Gloria Ferguson closed her eyes, tilted her head slightly upward and suspended her hands about 10 inches above Lisa Hensley’s body as Hensley, a 40-year-old Springfield resident seeking relief from stress, lay on her back.
For almost an hour last week, Ferguson alternated between placing her hands lightly on Hensley’s knees, stomach, upper torso, neck and head, then hovering her hands above parts of Hensley’s fully clothed body.
With soothing harp and violin music playing in the background, Ferguson ended the session with a hand-over-hand flourish in the air behind Hensley’s head and feet. Ferguson later said she was closing up Hensley’s aura, or life-energy field, after providing therapy inside it.
No words were spoken during this session of Reiki therapy inside a room of Ferguson’s Springfield home decorated with plants and other items meant to relax and inspire her – figurines and portraits of angels, Jesus and Buddha.
“This is a form of prayer for me,” said Ferguson, 61, a certified master of Reiki.
Reiki (pronounced RAY-key) is a Japanese healing technique and form of alternative medicine that practitioners believe adjusts and replenishes “life-force energy” inside and outside the body to promote relaxation and the relief of pain and stress.
Often promoted and practiced by nuns, Reiki also is something the nation’s Catholic hierarchy says should be banned from Catholic institutions.
In a March 25 statement, the U.S. Conference of Catholic Bishops’ Committee on Doctrine says Reiki therapy is based on “superstition,” “not compatible with either Christian teaching or scientific evidence” and “inappropriate” for use in Catholic hospitals and other Catholic institutions such as retreat centers.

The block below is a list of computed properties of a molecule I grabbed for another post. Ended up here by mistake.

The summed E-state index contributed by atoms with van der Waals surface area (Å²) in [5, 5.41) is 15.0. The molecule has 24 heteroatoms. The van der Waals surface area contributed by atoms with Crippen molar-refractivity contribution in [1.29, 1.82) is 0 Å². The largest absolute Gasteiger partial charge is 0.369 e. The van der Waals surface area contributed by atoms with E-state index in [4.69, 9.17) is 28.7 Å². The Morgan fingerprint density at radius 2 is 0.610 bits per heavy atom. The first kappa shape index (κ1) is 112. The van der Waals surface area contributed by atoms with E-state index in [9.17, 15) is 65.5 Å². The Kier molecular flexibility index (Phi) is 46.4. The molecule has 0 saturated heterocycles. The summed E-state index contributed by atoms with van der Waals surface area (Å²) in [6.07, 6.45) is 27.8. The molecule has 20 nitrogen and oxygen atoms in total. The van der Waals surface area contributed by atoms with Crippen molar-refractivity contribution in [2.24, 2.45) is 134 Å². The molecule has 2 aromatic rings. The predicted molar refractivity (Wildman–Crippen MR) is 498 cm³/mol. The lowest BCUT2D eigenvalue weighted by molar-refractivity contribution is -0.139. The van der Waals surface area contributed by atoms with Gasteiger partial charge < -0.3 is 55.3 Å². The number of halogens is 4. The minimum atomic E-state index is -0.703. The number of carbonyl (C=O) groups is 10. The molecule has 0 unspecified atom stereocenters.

The document isn’t binding on individual dioceses, and individual bishops can choose to ignore or refuse to abide by it. But Springfield Bishop George Lucas’ decision to support the recommendations has prompted St. John’s Hospital to suspend Reiki training sessions by Sister Ann Mathieu at St. John’s Center for Living.
Mathieu, 69, is a nun who belongs to the Springfield-based American province of the Hospital Sisters of the Third Order of St. Francis. A Reiki master like Ferguson, Mathieu was one of the first nuns to receive Reiki training in Springfield. In the past 10 years, she has trained almost 240 people at St. John’s sessions on the use of Reiki.
St. John’s spokesman Brian Reardon said the hospital charged participants $150 apiece for the two-day Reiki training sessions, also known as Reiki “attunements.”
Reiki was introduced to the area in the early 1990s, when Mathieu and other nuns from the Hospital Sisters motherhouse just outside Springfield hosted a Reiki master from St. Louis, Ferguson said.
Mathieu declined a request from The State Journal-Register to comment on the Catholic bishops’ recommendations.
Ferguson and other Reiki supporters in the Springfield area – both Catholic and non-Catholic – said the bishops’ stance left them sad and upset.
“The energy is not coming from me,” said Ferguson, a retired graphic designer for state government. “It is coming from the Source of Life. If you can physically experience God, I have felt it with Reiki.”
Christians who support Reiki say the laying on of hands was practiced by Jesus and encouraged by the Bible. They believe God is working through Reiki practitioners.
“I try to follow the Church’s teachings as closely as possible… but I think on this decision, I’m going to have to take my chances come Judgment Day and continue the practice of Reiki,” said Leanne Collings, 48, a Catholic who belongs to the Church of St. Jude in Rochester.